Saturday, 20 January 2018

‘YOU DESERVE IT!’ 7 Stellar Moments at the 57th National Sportsman & Sportswoman of the Year Awards Gala

REASON TO SMILE: McLeod and sports/culture minister Olivia 'Babsy' Grange strike a pose for the cameras.

Star power, glitz and glam, and great energy commingled as the sporting fraternity, under the auspices of the RJR/Gleaner Sports Foundation, paused to celebrate the past year’s most outstanding achievements in sports, honouring top individual athletes, administrators and teams. TALLAWAH was at the Jamaica Pegasus-hosted ceremony (emceed by the enduring Neville Bell and Dahlia Harris) on Friday night to capture the highlights: 

> First-time winner Omar McLeod spoke from the heart, shed a few tears and elicited resounding applause, as he gave his Sportsman of the Year acceptance speech at the podium. “Obviously I did something great to receive this,” the 23-year-old sprint hurdler quipped, before going on to reminisce on his journey and urge young dreamers to keep their eyes on the prize, while thanking his bonafide supporters. “This award is not just for me,” he said, “it’s for all the people who genuinely believed and cared.” 

> Though celebrating 50 years of making hits, Ernie Smith is as energetic and young-at-heart as ever. The sole musical performer of the night, he dipped into his repertoire for the classics, giving sprightly, sing-along renditions of “Life is Just for Living,” “Play Di Music,” “All for Jesus” and “Duppy or Gunman.’ 

> For the second straight year, the VMBS Youth Award was presented during the ceremony. Wolmer’s Girls standout Aiko Jones, who excels on the volleyball court, received the award from VMBS’ Peter Reid, while proud mom Paula-Ann Porter-Jones beamed, seated close to the front of the audience. Both of Aiko’s parents represented Jamaica in volleyball.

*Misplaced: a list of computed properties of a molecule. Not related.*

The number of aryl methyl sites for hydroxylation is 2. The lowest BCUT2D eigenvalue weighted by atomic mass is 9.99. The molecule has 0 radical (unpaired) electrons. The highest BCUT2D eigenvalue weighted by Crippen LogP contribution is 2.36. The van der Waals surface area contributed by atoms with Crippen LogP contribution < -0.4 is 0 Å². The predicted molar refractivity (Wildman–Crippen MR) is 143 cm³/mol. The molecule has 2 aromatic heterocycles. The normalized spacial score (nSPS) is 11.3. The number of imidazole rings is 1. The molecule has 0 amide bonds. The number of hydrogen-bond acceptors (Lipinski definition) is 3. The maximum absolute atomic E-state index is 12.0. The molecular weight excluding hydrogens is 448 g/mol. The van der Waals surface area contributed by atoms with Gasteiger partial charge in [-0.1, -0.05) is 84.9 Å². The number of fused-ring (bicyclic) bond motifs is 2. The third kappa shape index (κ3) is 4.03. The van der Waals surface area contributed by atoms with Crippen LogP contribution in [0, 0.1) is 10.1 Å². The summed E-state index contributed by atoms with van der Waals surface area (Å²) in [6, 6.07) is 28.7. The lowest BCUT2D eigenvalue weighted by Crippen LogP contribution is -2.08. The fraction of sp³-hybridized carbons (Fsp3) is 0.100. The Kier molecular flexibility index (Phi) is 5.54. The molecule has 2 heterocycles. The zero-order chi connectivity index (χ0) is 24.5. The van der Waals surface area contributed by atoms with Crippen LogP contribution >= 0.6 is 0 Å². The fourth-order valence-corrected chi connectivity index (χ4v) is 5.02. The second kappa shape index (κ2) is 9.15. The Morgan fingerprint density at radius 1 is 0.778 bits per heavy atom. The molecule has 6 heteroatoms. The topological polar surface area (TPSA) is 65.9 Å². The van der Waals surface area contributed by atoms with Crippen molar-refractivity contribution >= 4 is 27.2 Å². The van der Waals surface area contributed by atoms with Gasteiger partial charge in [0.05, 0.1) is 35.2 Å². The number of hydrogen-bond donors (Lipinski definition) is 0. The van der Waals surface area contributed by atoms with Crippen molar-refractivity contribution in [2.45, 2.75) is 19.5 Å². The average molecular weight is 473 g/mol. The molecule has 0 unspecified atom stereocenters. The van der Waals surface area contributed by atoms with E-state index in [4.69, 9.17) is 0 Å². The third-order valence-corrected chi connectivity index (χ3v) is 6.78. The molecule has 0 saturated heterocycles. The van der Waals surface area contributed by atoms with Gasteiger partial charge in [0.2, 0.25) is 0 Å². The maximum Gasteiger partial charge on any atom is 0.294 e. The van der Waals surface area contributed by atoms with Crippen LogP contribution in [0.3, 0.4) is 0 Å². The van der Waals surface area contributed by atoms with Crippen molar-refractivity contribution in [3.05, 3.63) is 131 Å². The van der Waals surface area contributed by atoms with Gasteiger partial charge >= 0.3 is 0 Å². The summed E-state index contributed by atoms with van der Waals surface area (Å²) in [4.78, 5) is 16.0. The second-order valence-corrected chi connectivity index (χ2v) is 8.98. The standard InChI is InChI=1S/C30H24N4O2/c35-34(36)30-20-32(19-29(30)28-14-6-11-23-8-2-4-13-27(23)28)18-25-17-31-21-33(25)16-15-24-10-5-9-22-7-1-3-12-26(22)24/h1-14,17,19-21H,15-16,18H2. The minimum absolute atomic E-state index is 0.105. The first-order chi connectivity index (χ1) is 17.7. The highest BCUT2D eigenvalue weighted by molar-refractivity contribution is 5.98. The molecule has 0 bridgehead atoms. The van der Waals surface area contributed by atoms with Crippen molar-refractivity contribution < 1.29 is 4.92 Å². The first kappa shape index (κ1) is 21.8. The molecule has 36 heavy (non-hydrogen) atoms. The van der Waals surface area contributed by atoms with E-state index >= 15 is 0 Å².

> A Don Wehby speech is not to be missed, if only for the anecdotal humour and nuggets of wisdom that he always imparts. His thought-provoking keynote address was no different, challenging public and private sector interests to play their part in building Sports Jamaica Incorporated, even as he expounded on the role of sports in tourism and its role as a unifying force to reduce crime. 

> With 21 global medals to her credit, including eight Olympic medals (three gold) and five won at the Commonwealth Games, Veronica Campbell-Brown remains Jamaica’s most decorated female athlete, carrying on the Merlene Ottey legacy. Stunning in black, she drew a standing ovation when she went up to collect the Gleaner Iconic Award for global accomplishment (being presented for the sixth time), wiping away the tears as she made her way back to her chair. 

> The first big award of the night, the Chairman’s Award went to veteran pollster and sports administrator Don Anderson, for outstanding contribution to the development of sports in Jamaica. The biggest surprise of the night: cricketer Oshane Thomas secured the most votes to win the People’s Choice Performance of the Year Award. 

> “It is history in the making that a swimmer has won this award twice,” Alia Atkinson remarked. As expected, the swimming sensation copped Sportswoman of the Year honours for the second time in her flourishing career. Unavoidably absent, she sent us a video message, in which she thanked the event organizers and urged her fellow compatriots to continue the fight for sporting excellence, in spite of the great odds.







WOMAN ON A MISSION: New NAJ president Carmen Johnson draws on her faith and fearlessness to take on her toughest leadership role

CALL OF DUTY: "The biggest challenge I face is successfully completing the negotiations," says Johnson.

Taking over as President of the Nurses Association of Jamaica (NAJ) has presented Carmen L. Johnson with the role of a lifetime. She speaks candidly about her vision, her challenges and the road ahead.

THE first thing that grabs your attention upon entering the boardroom at the Nurses Association of Jamaica (NAJ) secretariat on Trevennion Road in Kingston are the framed wall photographs. Neat rows of portraits of past presidents who have served the 71-year-old association with distinction. There’s Dame Nita Barrow, the body’s first appointed leader, and there’s a smiling Edith Allwood-Anderson, the most popular (unforgettable rather) president to serve the NAJ.

Since November 1 of last year, Miss Carmen L. Johnson, a veteran of the nursing profession, has been occupying the seat at the head of the table. Johnson, a devout Christian and mother currently in her 50s, comes to the post at a time of radical developments in the health sector. But she is undaunted by current and future challenges. Elegantly slender with erect shoulders and a workmanlike demeanour, she exudes the aura of someone who is used to taking on Herculean leadership tasks and coming out on top. We get that kind of confidence from her. At the same time, Carmen Johnson knows she has big shoes to fill.